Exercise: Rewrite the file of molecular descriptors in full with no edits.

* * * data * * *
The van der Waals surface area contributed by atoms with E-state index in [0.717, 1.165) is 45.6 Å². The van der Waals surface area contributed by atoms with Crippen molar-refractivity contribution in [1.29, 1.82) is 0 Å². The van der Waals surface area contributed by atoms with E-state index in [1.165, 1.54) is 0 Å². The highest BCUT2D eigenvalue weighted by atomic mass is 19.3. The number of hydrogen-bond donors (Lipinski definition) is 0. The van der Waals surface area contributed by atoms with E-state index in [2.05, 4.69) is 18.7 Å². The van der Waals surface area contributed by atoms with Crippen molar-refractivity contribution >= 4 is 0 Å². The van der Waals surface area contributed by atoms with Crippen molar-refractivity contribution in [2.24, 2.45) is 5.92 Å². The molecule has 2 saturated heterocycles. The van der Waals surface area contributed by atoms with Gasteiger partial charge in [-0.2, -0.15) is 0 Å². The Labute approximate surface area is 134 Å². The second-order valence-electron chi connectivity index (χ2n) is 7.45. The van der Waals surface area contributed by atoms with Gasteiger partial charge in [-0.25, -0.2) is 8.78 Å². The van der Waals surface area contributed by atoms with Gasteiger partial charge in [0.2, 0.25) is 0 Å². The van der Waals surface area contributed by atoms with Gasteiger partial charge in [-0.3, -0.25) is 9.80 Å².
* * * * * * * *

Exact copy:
The van der Waals surface area contributed by atoms with E-state index in [0.717, 1.165) is 45.6 Å². The van der Waals surface area contributed by atoms with Crippen molar-refractivity contribution in [1.29, 1.82) is 0 Å². The van der Waals surface area contributed by atoms with E-state index in [1.165, 1.54) is 0 Å². The highest BCUT2D eigenvalue weighted by atomic mass is 19.3. The number of hydrogen-bond donors (Lipinski definition) is 0. The van der Waals surface area contributed by atoms with E-state index in [2.05, 4.69) is 18.7 Å². The van der Waals surface area contributed by atoms with Crippen molar-refractivity contribution >= 4 is 0 Å². The van der Waals surface area contributed by atoms with Crippen molar-refractivity contribution in [2.24, 2.45) is 5.92 Å². The molecule has 2 saturated heterocycles. The van der Waals surface area contributed by atoms with Gasteiger partial charge in [-0.2, -0.15) is 0 Å². The Labute approximate surface area is 134 Å². The second-order valence-electron chi connectivity index (χ2n) is 7.45. The van der Waals surface area contributed by atoms with Gasteiger partial charge in [-0.25, -0.2) is 8.78 Å². The van der Waals surface area contributed by atoms with Gasteiger partial charge in [0.2, 0.25) is 0 Å². The van der Waals surface area contributed by atoms with Gasteiger partial charge in [-0.3, -0.25) is 9.80 Å².